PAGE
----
Today, we were supposed to go to Potsdam for the day, but because of the cold, some of us opted to go to the Museum Island instead. I was one of those people.

The first museum we went to was the Pergamon Museum, named for the Greek altar on display there. Personally, I had expected the alter to be smaller, like the kind that you would find in a church, so I was surprised at how big it was. The Pergamon Alter is a full-sized Ancient Greek sacrificial alter that once stood atop a hill that looked out over the sea. You can even climb the steps to see where the sacrifices would have been made. In the next room, they have a Roman market gate, the largest original structure to be displayed in a museum. The gate is over two stories high and made of stone. The next room holds a gate from Ancient Babylon. This one is very colorful, made with glazed bricks. Bulls and dragons stand against a deep blue background, warning off enemies. In that same room, they also have a small stretch of the walkway that would have led up to the Babylonian gate, also very colorful. We learned that this gate connected to our theme, since the Jews were persecuted and forced into exile under the Babylonian king, Nebakenezer. On the second floor, they have a museum of Islamic art, which contains an entire room from an ancient Islamic house that would have been used for greeting and entertaining guests, along with a small stretch of the wall of a palace that was never completed. I thought that this museum was amazing and would definitely go back the next time I came to Berlin.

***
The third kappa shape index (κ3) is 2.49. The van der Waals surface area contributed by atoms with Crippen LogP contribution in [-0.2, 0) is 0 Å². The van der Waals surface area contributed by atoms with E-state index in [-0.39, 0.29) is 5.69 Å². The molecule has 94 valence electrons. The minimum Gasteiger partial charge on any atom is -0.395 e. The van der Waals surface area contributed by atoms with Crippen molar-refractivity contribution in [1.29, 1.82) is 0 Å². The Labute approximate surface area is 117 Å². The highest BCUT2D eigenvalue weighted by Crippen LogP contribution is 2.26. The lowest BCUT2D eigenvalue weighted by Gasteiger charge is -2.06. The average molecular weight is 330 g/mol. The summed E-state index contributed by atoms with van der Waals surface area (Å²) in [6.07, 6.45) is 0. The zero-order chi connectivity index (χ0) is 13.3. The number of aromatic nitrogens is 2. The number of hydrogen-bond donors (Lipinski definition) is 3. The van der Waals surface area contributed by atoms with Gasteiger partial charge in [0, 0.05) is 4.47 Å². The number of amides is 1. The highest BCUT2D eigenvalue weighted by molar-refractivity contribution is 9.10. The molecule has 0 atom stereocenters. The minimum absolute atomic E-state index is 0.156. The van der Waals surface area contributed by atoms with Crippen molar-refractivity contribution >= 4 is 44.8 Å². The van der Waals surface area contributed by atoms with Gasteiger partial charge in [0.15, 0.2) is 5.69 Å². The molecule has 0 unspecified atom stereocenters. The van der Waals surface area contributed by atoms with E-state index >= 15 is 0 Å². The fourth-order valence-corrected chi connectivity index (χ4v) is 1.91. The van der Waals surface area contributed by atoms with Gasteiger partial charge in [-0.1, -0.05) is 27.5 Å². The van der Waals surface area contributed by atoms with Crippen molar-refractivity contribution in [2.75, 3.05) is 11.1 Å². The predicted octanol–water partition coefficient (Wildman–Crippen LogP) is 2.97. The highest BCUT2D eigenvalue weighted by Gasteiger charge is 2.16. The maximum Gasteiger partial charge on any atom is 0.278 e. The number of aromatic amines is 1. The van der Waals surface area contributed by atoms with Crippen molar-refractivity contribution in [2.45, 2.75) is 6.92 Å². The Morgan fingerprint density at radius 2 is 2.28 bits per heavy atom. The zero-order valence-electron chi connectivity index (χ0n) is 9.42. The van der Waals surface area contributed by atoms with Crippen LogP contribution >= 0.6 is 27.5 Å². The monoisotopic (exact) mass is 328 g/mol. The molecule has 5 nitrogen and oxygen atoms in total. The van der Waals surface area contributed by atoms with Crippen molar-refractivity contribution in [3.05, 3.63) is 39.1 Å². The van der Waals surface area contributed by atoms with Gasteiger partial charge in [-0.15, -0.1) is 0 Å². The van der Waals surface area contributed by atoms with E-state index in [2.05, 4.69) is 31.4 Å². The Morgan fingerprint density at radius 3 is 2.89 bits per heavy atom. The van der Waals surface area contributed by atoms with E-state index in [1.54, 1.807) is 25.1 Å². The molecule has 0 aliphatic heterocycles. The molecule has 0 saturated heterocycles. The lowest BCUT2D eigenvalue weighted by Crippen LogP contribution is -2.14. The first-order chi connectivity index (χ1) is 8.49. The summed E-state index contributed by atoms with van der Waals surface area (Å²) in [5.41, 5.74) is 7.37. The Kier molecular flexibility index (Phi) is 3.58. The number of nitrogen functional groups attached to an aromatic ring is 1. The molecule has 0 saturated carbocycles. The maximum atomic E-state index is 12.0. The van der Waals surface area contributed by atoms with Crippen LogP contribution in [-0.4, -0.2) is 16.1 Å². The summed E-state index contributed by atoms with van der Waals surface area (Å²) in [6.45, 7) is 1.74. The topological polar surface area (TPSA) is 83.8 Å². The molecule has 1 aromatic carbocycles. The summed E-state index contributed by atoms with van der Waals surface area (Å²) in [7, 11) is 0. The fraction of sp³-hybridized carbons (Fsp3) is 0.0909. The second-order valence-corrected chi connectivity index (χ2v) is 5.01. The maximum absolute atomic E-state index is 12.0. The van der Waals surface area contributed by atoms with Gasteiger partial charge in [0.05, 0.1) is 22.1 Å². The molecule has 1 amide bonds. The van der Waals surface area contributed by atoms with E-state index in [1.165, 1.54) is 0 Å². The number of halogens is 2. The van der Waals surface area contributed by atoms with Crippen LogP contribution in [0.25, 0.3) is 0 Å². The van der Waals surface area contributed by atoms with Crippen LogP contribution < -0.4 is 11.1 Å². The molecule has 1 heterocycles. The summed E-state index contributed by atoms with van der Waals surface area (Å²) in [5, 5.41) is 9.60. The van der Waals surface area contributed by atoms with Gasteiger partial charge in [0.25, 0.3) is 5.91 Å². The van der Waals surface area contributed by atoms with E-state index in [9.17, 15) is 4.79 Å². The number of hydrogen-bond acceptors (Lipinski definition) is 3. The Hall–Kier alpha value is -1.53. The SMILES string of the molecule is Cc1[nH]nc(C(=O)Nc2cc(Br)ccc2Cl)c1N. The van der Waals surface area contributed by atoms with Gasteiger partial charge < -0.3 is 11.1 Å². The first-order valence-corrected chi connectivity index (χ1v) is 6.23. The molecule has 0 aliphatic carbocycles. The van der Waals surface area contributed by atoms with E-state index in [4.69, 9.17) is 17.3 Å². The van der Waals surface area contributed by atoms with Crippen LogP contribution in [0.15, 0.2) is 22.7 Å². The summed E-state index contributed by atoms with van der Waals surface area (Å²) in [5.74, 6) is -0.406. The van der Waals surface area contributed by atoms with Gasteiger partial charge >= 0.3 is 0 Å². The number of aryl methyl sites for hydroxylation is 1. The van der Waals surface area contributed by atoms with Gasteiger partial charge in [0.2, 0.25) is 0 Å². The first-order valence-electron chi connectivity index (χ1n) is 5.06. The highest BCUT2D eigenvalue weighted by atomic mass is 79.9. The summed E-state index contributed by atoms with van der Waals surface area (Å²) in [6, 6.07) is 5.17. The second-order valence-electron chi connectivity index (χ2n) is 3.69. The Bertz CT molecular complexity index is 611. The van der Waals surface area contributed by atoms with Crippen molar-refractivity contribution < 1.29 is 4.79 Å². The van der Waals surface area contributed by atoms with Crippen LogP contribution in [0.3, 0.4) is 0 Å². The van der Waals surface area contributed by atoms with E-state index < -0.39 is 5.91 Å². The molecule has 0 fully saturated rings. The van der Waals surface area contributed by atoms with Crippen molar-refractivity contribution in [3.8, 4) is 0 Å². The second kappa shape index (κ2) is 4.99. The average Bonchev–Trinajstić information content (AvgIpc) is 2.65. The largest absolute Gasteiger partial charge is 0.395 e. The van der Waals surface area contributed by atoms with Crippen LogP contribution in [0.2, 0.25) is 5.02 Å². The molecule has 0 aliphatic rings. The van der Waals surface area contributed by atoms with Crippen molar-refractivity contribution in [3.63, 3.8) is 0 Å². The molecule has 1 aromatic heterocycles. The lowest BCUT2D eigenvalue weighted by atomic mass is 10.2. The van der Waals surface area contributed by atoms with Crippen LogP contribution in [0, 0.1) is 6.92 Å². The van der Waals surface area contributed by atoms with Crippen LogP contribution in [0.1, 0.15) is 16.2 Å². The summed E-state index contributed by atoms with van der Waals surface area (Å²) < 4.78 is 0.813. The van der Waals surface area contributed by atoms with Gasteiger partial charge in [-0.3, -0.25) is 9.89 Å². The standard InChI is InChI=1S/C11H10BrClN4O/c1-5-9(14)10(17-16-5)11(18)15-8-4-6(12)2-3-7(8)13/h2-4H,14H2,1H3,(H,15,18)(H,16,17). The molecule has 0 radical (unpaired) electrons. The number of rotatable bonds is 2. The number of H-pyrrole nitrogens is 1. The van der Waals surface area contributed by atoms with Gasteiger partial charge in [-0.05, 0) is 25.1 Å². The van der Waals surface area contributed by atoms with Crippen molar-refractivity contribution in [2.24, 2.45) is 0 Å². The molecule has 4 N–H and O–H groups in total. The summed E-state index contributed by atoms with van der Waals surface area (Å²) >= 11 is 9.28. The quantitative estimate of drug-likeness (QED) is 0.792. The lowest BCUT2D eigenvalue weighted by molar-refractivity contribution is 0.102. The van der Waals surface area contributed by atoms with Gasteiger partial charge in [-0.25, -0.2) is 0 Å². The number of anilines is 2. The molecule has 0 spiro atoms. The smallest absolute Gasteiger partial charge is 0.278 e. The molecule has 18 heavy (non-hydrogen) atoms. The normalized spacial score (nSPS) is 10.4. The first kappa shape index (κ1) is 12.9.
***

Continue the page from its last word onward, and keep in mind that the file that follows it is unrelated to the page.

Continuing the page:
After we were done touring the beautiful Pergamon museum we headed over to a nice little restaurant for lunch that served Asian cuisine. It was a very relaxed day where we could all go at our own pace through the museums and got to sit down at lunch without having to be somewhere by a certain time. After lunch we went to the Alte Nationalgalerie which was located in the same area as the Pergamon. I don’t know too much about art so I wasn’t sure what to expect but right as you walked up the marble staircase you’re in awe. The sculptures are extremely breathtaking and I’ve never seen such big paintings before. The first sculpture that caught my eye was one of the god Pan comforting Psyche. She is a young girl who is heartbroken by the loss of her lover and Pan is god who is half man half god that is known for causing chaos; this sculpture is a rare depiction of pan as a paternal figure who is trying to comfort Psyche. The next piece of art that I thought was fascinating was a depiction of death dancing on a road and people following behind him. What is interesting about this is that there are kings and religious leaders behind death showing no matter how important you are in your life you cannot cheat death. I did not get to see the whole museum because we were on a bit of a time crunch, but from what I saw I really enjoyed Arnold Bocklin’s work. He used a lot of religious and mythical inspirations in his art which made for interesting and creative pieces. If I ever come back to Berlin I would like to explore this museum in its entirety.